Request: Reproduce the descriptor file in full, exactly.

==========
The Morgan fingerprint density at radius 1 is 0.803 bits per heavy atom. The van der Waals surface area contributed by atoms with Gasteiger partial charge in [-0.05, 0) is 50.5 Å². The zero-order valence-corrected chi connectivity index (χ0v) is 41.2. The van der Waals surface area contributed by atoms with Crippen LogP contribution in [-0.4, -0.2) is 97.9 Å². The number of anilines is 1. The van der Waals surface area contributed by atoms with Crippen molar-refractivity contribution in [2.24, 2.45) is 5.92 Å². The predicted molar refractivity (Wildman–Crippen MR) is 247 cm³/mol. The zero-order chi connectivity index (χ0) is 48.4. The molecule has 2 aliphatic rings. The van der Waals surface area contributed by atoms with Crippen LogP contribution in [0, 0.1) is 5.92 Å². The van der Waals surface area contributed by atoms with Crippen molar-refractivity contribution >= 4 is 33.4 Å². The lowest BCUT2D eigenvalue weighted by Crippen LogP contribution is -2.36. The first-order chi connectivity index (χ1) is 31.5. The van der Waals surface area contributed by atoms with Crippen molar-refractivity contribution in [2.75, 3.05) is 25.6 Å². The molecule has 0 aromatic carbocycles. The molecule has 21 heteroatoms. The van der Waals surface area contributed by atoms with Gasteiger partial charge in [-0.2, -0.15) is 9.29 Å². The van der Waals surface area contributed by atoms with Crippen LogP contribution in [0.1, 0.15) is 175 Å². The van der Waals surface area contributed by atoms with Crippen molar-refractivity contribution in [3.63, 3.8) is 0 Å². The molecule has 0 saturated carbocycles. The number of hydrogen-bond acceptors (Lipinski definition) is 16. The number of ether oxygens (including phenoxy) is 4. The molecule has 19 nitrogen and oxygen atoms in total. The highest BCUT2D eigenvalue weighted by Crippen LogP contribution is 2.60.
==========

The Morgan fingerprint density at radius 1 is 0.803 bits per heavy atom. The van der Waals surface area contributed by atoms with Gasteiger partial charge in [-0.05, 0) is 50.5 Å². The zero-order valence-corrected chi connectivity index (χ0v) is 41.2. The van der Waals surface area contributed by atoms with Crippen LogP contribution in [-0.4, -0.2) is 97.9 Å². The number of anilines is 1. The van der Waals surface area contributed by atoms with Crippen molar-refractivity contribution in [2.24, 2.45) is 5.92 Å². The predicted molar refractivity (Wildman–Crippen MR) is 247 cm³/mol. The zero-order chi connectivity index (χ0) is 48.4. The molecule has 2 aliphatic rings. The van der Waals surface area contributed by atoms with Crippen LogP contribution in [0, 0.1) is 5.92 Å². The van der Waals surface area contributed by atoms with Crippen molar-refractivity contribution >= 4 is 33.4 Å². The lowest BCUT2D eigenvalue weighted by Crippen LogP contribution is -2.36. The first-order chi connectivity index (χ1) is 31.5. The van der Waals surface area contributed by atoms with Crippen molar-refractivity contribution in [2.75, 3.05) is 25.6 Å². The molecule has 0 aromatic carbocycles. The molecule has 21 heteroatoms. The van der Waals surface area contributed by atoms with Gasteiger partial charge in [-0.2, -0.15) is 9.29 Å². The van der Waals surface area contributed by atoms with Crippen LogP contribution in [0.1, 0.15) is 175 Å². The van der Waals surface area contributed by atoms with Crippen molar-refractivity contribution in [3.63, 3.8) is 0 Å². The molecule has 0 saturated carbocycles. The number of hydrogen-bond acceptors (Lipinski definition) is 16. The number of ether oxygens (including phenoxy) is 4. The molecule has 19 nitrogen and oxygen atoms in total. The highest BCUT2D eigenvalue weighted by Crippen LogP contribution is 2.60.